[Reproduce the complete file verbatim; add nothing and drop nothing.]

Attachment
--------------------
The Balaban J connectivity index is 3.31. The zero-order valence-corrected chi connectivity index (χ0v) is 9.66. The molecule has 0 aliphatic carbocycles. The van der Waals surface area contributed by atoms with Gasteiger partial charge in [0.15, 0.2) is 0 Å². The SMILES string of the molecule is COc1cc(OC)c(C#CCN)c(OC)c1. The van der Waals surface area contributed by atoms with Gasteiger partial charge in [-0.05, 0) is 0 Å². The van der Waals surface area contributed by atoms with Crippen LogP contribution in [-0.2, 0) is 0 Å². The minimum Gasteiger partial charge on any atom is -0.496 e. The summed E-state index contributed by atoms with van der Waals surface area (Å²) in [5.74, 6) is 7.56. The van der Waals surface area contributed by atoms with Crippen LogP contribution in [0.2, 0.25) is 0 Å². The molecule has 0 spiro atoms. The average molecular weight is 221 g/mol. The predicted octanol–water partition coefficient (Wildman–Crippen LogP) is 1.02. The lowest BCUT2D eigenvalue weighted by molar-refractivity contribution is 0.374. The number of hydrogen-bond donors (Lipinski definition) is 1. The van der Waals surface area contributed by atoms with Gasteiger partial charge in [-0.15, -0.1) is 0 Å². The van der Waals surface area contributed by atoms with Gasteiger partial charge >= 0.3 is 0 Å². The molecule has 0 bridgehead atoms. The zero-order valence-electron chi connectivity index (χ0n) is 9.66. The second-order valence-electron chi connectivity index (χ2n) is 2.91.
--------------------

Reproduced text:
The Balaban J connectivity index is 3.31. The zero-order valence-corrected chi connectivity index (χ0v) is 9.66. The molecule has 0 aliphatic carbocycles. The van der Waals surface area contributed by atoms with Gasteiger partial charge in [0.15, 0.2) is 0 Å². The SMILES string of the molecule is COc1cc(OC)c(C#CCN)c(OC)c1. The van der Waals surface area contributed by atoms with Gasteiger partial charge in [-0.05, 0) is 0 Å². The van der Waals surface area contributed by atoms with Crippen LogP contribution in [-0.2, 0) is 0 Å². The minimum Gasteiger partial charge on any atom is -0.496 e. The summed E-state index contributed by atoms with van der Waals surface area (Å²) in [5.74, 6) is 7.56. The van der Waals surface area contributed by atoms with Crippen LogP contribution in [0.2, 0.25) is 0 Å². The molecule has 0 spiro atoms. The average molecular weight is 221 g/mol. The predicted octanol–water partition coefficient (Wildman–Crippen LogP) is 1.02. The lowest BCUT2D eigenvalue weighted by molar-refractivity contribution is 0.374. The number of hydrogen-bond donors (Lipinski definition) is 1. The van der Waals surface area contributed by atoms with Gasteiger partial charge in [-0.15, -0.1) is 0 Å². The van der Waals surface area contributed by atoms with Gasteiger partial charge >= 0.3 is 0 Å². The molecule has 0 bridgehead atoms. The zero-order valence-electron chi connectivity index (χ0n) is 9.66. The second-order valence-electron chi connectivity index (χ2n) is 2.91.